Furthermore, this post is about clever healthy cooking as well. It is a two prep stage recipe: we start with a paste from Mediterranean herbs like rosemary, parsley, thyme mixed with a generous amount of garlic and olive oil. This paste is the secret behind the unique taste of this recipe. You let aside for as long as you can and give time to all these magnificent herbs to infuse their aromas to the olive oil. The final step is to strain, keep the infused olive oil and make a paste with the rest of the mixture.
The second stage will take this recipe to the top level by adding sweetness from honey and another tasteful layer with lemon juice. Once again, we seek culinary balance: earthy flavor from herbs, sweetness from honey triggered by the sourness lemon juice.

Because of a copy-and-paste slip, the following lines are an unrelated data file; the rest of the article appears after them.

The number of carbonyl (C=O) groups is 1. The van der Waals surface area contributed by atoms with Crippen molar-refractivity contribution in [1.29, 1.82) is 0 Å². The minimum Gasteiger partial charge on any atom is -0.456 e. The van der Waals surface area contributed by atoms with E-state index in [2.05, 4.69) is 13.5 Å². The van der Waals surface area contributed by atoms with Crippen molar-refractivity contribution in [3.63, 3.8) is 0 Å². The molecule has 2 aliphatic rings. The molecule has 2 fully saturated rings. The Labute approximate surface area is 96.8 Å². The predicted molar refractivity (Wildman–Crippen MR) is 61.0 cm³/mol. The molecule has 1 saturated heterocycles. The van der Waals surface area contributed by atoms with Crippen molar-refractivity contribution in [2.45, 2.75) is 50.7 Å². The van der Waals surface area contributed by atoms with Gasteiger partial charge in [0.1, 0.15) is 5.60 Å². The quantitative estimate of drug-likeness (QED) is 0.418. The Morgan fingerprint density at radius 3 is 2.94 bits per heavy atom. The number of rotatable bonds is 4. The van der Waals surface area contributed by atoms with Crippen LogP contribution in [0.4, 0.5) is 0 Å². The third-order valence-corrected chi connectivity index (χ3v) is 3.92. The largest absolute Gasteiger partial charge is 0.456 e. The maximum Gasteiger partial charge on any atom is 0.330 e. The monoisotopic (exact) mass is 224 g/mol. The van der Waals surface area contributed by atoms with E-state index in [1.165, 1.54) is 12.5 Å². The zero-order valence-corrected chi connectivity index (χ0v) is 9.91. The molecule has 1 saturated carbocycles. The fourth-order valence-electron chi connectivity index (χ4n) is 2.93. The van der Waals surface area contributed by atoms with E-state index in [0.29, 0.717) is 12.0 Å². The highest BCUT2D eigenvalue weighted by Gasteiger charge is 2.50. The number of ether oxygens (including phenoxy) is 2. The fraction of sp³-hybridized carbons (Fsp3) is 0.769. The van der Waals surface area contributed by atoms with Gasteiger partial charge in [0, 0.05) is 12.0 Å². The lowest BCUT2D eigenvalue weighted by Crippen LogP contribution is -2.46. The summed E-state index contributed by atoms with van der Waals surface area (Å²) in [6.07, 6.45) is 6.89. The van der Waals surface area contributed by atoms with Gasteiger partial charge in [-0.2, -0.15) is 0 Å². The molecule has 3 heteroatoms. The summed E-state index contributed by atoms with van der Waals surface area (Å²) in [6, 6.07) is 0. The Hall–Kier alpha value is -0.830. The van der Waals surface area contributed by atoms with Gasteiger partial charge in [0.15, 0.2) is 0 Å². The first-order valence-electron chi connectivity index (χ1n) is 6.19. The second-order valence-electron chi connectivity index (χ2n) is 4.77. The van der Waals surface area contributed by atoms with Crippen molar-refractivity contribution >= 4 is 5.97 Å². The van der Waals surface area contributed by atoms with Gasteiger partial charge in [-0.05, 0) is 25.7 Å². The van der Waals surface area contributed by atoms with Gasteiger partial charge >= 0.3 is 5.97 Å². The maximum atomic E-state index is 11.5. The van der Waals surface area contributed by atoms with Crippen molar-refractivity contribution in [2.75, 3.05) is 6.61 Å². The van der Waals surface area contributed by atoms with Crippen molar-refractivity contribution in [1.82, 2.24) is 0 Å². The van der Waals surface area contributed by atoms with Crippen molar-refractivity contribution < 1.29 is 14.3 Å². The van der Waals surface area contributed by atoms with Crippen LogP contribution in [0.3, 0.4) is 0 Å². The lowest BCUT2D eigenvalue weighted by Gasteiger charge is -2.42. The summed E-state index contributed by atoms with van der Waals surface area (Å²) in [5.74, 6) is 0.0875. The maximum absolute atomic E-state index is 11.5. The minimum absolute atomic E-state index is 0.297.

The size of shrimp doesn’t really matter but obviously the smaller the shrimp the shorter the cooking time. Fresh shrimp is my first choice but I cannot always find it and I purchase frozen one instead. However, I am selective and I always check the labels for “I.Q.F.,” which stand for individually quick frozen, for FAO 37, which stand for the Mediterranean fishing area and whether the shrimp is farmed or wild. Finally, I would like to buy shrimp in the shell because it protects better the product and peeled shrimp is probable to have been treated with chemical preservatives. I know, it is so time-consuming to unpeel shrimps, especially the tinny ones but I personally think that it’s worth the trouble.